Bellies and Belles

August 31st, 2011 Comments

Our shift has barely started and we aren’t quite ready to go on the road, but dispatch calls to see if we can take a rectal bleed call just down the street.  We look at each other, nod, and take the call.

We get a lot of calls for rectal bleeds, few of them are anything significant – but when people truly have an active gastrointestinal bleed, it can be very bad.  Very life threatening.  Who knows what we’ll find.  On the way to the call I dig out my safety goggles and glove up.

“If you are having a life-threatening emergency, it will be good to have this team.”

In the old days, prior to the implementation of the 9-1-1 system, the ambulances in Portland ran without the support of the local fire departments.*  It was a system that worked well, was efficient, and simple.  Today when you call 9-1-1 for a medical emergency, you should be prepared for the small party that will invade your house.  There will be at least four firefighters on the engine or truck, maybe a two firemedics on the rescue, and two paramedics on the ambulance.

If you are having a life-threatening emergency, it will be good to have this team.  Less than 5% of EMS calls require this level of response, however, the system hasn’t figured out how to predict when and how to send the right resources.  You call, and we send the whole kit and caboodle!  This issue* alone probably generates the most questions from the public.

For the sake of efficiency, and because the ambulances are operated by a for-profit corporation, there are just enough units on the road to transport people to the hospital – about 80% of those who dial 9-1-1 for assistance.  Rarely does the ambulance arrive on scene first.

However, because this particular call was right around the corner from us, we arrived on scene first.  It was very refreshing to have first contact with a patient for a change.  Usually I have to wait 5-10 minutes (or more) before I have any direct patient contact.  Our first responders from the local fire agency usually provide the initial evaluation and care.  But on this evening, I was able to calmly assess the situation in a less chaotic environment.  Did I mention, it was refreshing!

I put my fingers on her wrist.  This simple act gave me a lot of information.  As I felt her pulse, I got an idea of what her blood pressure might be, how fast/slow her pulse rate was, whether she was cool/warm, moist/dry, weak, or strong.  The whole time, I’m establishing eye contact and a rapport with her.  She was very alert and communicative, and not that sick.  I called on the radio and slowed the rescue to Code-1 (without lights and sirens) – something I wish they’d do for us more often.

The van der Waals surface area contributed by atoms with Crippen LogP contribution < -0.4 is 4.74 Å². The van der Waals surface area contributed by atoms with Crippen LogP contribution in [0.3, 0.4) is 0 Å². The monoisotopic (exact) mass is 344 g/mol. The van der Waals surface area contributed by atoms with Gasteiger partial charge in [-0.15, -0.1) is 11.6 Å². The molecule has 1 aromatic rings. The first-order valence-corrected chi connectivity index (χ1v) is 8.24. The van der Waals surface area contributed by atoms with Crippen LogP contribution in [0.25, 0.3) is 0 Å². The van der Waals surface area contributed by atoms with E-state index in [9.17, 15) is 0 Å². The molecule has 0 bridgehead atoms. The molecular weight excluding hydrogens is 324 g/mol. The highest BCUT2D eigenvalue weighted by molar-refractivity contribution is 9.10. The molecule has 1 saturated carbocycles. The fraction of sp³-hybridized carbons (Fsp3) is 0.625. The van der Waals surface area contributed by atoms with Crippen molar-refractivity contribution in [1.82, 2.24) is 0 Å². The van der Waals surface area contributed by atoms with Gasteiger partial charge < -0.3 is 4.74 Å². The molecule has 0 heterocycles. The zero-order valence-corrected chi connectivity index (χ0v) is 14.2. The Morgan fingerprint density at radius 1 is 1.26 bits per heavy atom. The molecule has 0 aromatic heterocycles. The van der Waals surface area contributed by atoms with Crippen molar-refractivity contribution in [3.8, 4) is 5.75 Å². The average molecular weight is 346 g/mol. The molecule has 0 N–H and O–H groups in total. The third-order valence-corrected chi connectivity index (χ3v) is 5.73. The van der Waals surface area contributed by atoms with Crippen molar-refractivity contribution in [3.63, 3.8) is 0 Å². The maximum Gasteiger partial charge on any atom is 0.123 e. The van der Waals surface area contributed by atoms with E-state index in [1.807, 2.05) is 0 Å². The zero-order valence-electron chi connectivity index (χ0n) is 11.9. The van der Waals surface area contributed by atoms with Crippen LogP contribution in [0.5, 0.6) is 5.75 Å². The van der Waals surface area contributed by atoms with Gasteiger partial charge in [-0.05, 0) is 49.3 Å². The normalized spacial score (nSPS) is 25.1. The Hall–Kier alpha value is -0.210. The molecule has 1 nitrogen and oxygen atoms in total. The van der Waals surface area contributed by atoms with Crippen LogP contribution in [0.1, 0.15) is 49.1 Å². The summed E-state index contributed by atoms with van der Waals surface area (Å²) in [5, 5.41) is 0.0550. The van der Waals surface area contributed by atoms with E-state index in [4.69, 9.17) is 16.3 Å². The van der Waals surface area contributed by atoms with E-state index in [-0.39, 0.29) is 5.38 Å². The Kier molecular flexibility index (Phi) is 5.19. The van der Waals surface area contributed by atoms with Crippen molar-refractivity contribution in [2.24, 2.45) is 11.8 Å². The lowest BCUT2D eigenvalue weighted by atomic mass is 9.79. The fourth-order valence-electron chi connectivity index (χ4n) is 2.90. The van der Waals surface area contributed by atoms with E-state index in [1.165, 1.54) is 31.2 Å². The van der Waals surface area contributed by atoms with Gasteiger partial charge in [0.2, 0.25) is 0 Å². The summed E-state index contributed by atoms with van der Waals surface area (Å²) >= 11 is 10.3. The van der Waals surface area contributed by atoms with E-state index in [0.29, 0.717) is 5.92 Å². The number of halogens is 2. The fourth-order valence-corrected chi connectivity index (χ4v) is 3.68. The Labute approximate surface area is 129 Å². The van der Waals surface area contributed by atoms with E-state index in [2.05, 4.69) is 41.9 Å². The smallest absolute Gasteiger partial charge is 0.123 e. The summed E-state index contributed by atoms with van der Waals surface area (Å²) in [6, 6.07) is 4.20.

“It doesn’t happen often – but it sure is nice when it does.”

Her belly hurt and she was bleeding a small amount, but she was not one of those rectal bleeds.  The rescue called and said they were delayed by a train – so we just canceled them.  We started an IV, put her in the ambulance, gave her some fluids, and took her to the hospital.  The whole time I was able to establish and maintain a caring, compassionate conversation with her.  The call went smoothly, it was quiet, and I believe that the best thing I did for her was to care – and show her I cared.  (Oh sure, the 400cc of fluid lowered her pulse rate considerably too!)

About an hour later we saw another lady with belly pain.  Her’s was more intense, but she had no shock symptoms.  Unfortunately, I didn’t really know that until shortly before transport.  Well, I knew, because the firemedics told me so, but I had no direct knowledge.  I hadn’t been able to talk to her, touch her, or look her in the eyes.  I wasn’t sure anyone had – as everyone was focused on the procedures.  Eventually the first responders returned to their fire station, and I was better able to assess this belle’s condition.

Her vitals were fine, but she was in serious pain.  After several doses of narcotics and caring conversation, she was feeling much better.  It’s always rewarding to make a difference (we even solved a couple of social/emotional needs along the way).

A couple of hours later we transported another lady with more issues than you care to read about.  Unfortunately, she was on the bottom rung of our society’s arbitrary social strata.  And she was very broken.  Some would call these people “system abusers.”  I disagree – I believe they are using the system exactly the way we have designed it.  Without intense medical care, and deep psychiatric treatment, she will die.  Unfortunately the players in the system had already written her off.

Once again, I had the opportunity to care – to offer compassionate understanding.  As we waited for a bed at the ICU of the receiving hospital, she timidly looked at me and said, “thank you.

It doesn’t happen often – but it sure is nice when it does.



* I in no way intend to denigrate or dismiss my fellow emergency responders.  My comments have more to do with the system WE have created – and the overkill it involves.  We are stuck in an outmoded model and it is time to change.  I have the utmost respect for all the men and women I respond with.  However, we need to find a better way to be more efficient, offer more compassion and caring, and reduce the chaos onscene.

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  1. Jen says:

    Great post. Expressed compassion is key and so is changing the broken system.

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